Film Screenings & Festivals
A Guide to Public Performance Rights
Showing a film to a group may require obtaining public performance rights (PPR). It is up to you to determine what you need to do to comply with copyright law.
Do I Need To Obtain Performance Rights?
How Do I Obtain Performance Rights?
Make sure we don't already have them.
The library often purchases titles at an institutional price that includes public performance rights. Do an advanced Tripod search for "public performance rights" limited to SC General collections to see some titles for which we own performance rights. Contact a librarian to confirm performance rights as there are occasionally additional restrictions, such as maximum audience size.
If we don't have performance rights, you must contact the copyright holder to obtain them. Individuals and organizations are responsible for obtaining performance rights for library-owned films.
Find out who owns or controls the rights.
- Swank Motion Pictures, Inc. manages performance rights for many large and independent studios, and is a good first stop.
- Check the container of your video to find the copyright holder.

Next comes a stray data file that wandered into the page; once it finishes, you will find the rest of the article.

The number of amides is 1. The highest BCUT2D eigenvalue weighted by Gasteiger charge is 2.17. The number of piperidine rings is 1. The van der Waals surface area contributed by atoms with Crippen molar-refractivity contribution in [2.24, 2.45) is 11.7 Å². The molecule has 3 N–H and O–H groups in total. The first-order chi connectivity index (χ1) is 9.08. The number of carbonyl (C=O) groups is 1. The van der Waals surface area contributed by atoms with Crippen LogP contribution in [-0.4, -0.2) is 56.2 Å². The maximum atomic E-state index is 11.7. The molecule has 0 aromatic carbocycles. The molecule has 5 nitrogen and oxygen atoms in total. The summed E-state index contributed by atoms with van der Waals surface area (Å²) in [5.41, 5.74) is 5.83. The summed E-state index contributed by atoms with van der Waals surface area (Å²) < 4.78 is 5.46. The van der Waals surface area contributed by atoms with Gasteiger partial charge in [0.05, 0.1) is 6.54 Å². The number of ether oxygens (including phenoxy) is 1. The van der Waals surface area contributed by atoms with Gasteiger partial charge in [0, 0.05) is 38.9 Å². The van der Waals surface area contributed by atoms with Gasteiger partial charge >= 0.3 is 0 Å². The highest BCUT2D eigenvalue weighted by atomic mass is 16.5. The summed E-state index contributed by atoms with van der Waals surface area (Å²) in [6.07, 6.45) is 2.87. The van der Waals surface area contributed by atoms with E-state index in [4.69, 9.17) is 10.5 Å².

- Don't have the video yet? You can find publisher and filmmaker information on Worldcat. Search for the most recently-released version of the film.
- Other rights providers: Criterion Pictures USA, New Yorker, Warner Brothers, MPLC, Goethe Institute.
Contact the copyright holder and tell them about your screening.
Be sure to mention that your event is for a non-paying audience. They might also want to know about the size of your venue or expected audience, and how you plan to advertise. Be honest about your price range; sometimes copyright holders are open to negotiation.
Get your permission in writing and keep it in your records.
* Section 110(1) of the Copyright Law, Title 17, U.S. Code http://www.copyright.gov/title17/92chap1.html#110, provides an exemption for certain educational uses of videorecordings. Specifically, it allows for "performance or display of a work by instructors or pupils in the course of face-to-face teaching activities of a nonprofit educational institution, in a classroom or similar place devoted to instruction." For further information see Janis H. Bruwelheide, The copyright primer for librarians and educators (Chicago: American Library Association; Washington, DC: National Education Association, 1995), 50-63.
** See Cornell's thorough table on Copyright Term and the Public Domain in the United States, or this simpler interactive guide, Digital copyright slider.
PPR table and other content on this page used with permission from Williams College Library.